To understand the accomplishments of African-American cyclist Major Taylor you have to understand the context of his day. The 1890s kicked off the golden age of cycling. A biking craze was sweeping the globe, with high wheelers being replaced by the latest technology of the “safety” bike—essentially just two similarly-sized wheels, that provided unheralded access to a smooth, comfortable ride.
Pneumatic tires, an improved chain drive, and mass production made bikes more comfortable, easier to steer, and readily available – at least for the well-to-do. The safety bikes were even considered suitable for women, a development that sounds ridiculous now, but that was heralded as one of the most powerful steps toward liberation by activists of the day.
It also was just over a decade after the Civil War and long before the civil rights movement had any traction. While bikes may have served as a source of daily independence for women, the same could not be said for African-Americans. Even if they could afford a bike, they still had an uphill battle for the same basic rights and liberties. Marshall Taylor’s story is that of a champion athlete, but it is both tragic and triumphant that his story cannot be told without attention to the color of skin.
Taylor (1878-1932) was born in Indianapolis, Indiana, to a family of eight kids. When he was eight years old, his parents sent him to live with a wealthy family for whom his father worked. He lived happily with his surrogate family for four years. By all accounts he had a loving upbringing and the family made a point to provide Taylor with a good education. Eventually, the family moved out of town, but before departing, they gave young Taylor a bicycle as a gift.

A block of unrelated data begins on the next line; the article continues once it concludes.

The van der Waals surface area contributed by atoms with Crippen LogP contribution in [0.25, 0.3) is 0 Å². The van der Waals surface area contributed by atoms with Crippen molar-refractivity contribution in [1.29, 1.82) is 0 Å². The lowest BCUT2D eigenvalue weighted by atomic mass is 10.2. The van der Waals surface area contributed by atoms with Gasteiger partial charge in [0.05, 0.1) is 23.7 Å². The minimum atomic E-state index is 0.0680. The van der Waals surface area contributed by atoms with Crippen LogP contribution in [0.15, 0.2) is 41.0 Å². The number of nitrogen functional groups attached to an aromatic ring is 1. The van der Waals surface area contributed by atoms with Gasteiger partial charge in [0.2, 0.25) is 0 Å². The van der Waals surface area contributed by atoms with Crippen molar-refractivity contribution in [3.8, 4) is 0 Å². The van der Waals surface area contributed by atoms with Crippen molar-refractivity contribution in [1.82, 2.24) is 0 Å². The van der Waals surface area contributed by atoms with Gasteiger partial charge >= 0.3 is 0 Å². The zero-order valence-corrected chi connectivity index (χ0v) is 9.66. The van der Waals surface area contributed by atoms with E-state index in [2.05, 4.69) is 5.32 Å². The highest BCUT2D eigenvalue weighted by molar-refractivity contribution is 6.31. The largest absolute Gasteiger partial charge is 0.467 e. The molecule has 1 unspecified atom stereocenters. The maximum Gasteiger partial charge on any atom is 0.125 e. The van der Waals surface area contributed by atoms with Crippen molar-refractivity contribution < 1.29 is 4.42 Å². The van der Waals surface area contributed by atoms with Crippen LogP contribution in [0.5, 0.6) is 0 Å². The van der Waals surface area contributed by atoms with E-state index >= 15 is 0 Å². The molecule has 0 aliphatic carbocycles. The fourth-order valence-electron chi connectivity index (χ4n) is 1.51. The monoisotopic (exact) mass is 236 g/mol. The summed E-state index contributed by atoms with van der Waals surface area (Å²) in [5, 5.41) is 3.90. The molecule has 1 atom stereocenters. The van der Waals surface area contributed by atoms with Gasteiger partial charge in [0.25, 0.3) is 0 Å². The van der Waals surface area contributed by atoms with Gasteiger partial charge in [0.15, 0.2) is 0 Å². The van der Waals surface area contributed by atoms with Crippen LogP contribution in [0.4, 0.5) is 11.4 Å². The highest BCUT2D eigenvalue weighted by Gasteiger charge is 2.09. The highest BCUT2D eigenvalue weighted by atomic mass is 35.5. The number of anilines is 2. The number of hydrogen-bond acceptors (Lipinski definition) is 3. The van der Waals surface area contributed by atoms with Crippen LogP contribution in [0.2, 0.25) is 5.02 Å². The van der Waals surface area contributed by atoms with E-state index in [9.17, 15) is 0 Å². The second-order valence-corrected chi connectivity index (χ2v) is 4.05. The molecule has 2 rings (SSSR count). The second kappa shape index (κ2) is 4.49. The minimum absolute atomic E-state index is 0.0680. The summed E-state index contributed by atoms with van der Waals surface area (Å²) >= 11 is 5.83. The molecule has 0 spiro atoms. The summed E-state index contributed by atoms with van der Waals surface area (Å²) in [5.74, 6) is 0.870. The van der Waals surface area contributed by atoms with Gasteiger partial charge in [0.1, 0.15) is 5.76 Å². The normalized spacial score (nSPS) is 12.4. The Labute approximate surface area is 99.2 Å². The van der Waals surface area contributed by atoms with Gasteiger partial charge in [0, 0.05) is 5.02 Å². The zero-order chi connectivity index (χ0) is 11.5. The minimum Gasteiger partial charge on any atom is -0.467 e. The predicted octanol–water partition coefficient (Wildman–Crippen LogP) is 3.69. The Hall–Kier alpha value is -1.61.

At 12, he was now on his own, with only his clothes and a bike.
Taylor became a wicked good bike rider. In the 19th century version of today’s trials riding, he could do bike tricks that would gather a crowd. It wasn’t long before he found a job performing at a local bike shop. Riding in an old Army uniform, he took on the nickname, “Major,” and earned $6 a week, plus a new bike. Considering that’s nearly $160 per week in today’s dollars, he was doing very well for a 12-year-old.
With his new, sportier bike, Taylor began racing at the local velodrome and regularly winning in his age group. When he was 15, he set a new track record for amateurs in the mile race. Shortly thereafter, however, the young black man was banned from coming back because of his skin color.
Frustrated, yet undeterred, Taylor turned to road racing. At 16, he bested the field in a 75-mile race in Indianapolis. The taunts from the crowds and competitors escalated to threats throughout the race. With what would become his characteristic dignity, he ignored the harassment and pedaled harder.
For his success, he was “rewarded” by being banned from competing again in the state of Indiana.
Racism was rampant across the United States in the 19th century, but there were geographic pockets of higher tolerance and lower racial tension. Massachusetts had many of these pockets. Luckily for Taylor, the town of Worcester was not only relatively welcoming to blacks, it was also the center of the American cycling universe. There was a bike shop on every corner and no fewer than six major manufacturers based there. Based on the promise of his early results, Taylor found a patron and a friend who moved him to Worcester, where he could pursue his passion in relative peace.
Within two years, Major Taylor turned pro. As an amateur in cycling-crazy New England, he handily won every race he entered, from one-mile sprints to endurance road races, and the podium finishes didn’t stop as a professional.
He raced all events, but Taylor was first and foremost a track sprinter. For some perspective on the popularity of cycling near the turn of the 20th century, Madison Square Garden could pack the house for six-day, indoor track events. (Similar events are still called “Madisons” in the track world.) Prizes for first place could reach upwards of $5,000, which is about $135,000 in today’s dollars. Bike racing was big time, and no one was as exciting as Major Taylor. Even President Theodore Roosevelt, the man’s man of hunting and all things rugged, was a vociferous fan of Taylor.